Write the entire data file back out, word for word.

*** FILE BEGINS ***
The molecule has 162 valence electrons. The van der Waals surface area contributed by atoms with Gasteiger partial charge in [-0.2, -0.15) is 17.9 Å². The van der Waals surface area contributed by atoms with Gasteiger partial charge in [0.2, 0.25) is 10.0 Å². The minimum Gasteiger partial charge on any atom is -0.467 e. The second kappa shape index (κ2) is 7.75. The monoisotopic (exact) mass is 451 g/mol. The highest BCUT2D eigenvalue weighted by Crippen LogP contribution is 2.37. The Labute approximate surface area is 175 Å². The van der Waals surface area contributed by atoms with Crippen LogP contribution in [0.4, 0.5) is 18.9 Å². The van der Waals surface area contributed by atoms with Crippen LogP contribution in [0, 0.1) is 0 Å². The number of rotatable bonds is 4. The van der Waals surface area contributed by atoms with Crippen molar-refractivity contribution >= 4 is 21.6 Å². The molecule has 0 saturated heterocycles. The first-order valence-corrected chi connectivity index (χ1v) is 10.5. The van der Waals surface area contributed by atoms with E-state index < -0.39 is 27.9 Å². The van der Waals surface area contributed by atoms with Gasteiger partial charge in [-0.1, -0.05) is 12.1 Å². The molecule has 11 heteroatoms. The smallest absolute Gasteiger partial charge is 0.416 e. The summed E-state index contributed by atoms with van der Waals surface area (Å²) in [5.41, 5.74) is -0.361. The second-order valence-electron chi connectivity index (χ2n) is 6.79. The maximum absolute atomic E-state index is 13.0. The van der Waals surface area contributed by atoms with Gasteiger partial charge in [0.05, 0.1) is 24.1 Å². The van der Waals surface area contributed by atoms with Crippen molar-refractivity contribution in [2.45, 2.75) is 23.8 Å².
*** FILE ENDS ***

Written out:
The molecule has 162 valence electrons. The van der Waals surface area contributed by atoms with Gasteiger partial charge in [-0.2, -0.15) is 17.9 Å². The van der Waals surface area contributed by atoms with Gasteiger partial charge in [0.2, 0.25) is 10.0 Å². The minimum Gasteiger partial charge on any atom is -0.467 e. The second kappa shape index (κ2) is 7.75. The monoisotopic (exact) mass is 451 g/mol. The highest BCUT2D eigenvalue weighted by Crippen LogP contribution is 2.37. The Labute approximate surface area is 175 Å². The van der Waals surface area contributed by atoms with Crippen LogP contribution in [0.4, 0.5) is 18.9 Å². The van der Waals surface area contributed by atoms with Crippen LogP contribution in [0, 0.1) is 0 Å². The number of rotatable bonds is 4. The van der Waals surface area contributed by atoms with Crippen molar-refractivity contribution >= 4 is 21.6 Å². The molecule has 0 saturated heterocycles. The first-order valence-corrected chi connectivity index (χ1v) is 10.5. The van der Waals surface area contributed by atoms with E-state index < -0.39 is 27.9 Å². The van der Waals surface area contributed by atoms with Gasteiger partial charge in [-0.1, -0.05) is 12.1 Å². The molecule has 11 heteroatoms. The smallest absolute Gasteiger partial charge is 0.416 e. The summed E-state index contributed by atoms with van der Waals surface area (Å²) in [5.41, 5.74) is -0.361. The second-order valence-electron chi connectivity index (χ2n) is 6.79. The maximum absolute atomic E-state index is 13.0. The van der Waals surface area contributed by atoms with Gasteiger partial charge in [0.05, 0.1) is 24.1 Å². The van der Waals surface area contributed by atoms with Crippen molar-refractivity contribution in [2.45, 2.75) is 23.8 Å².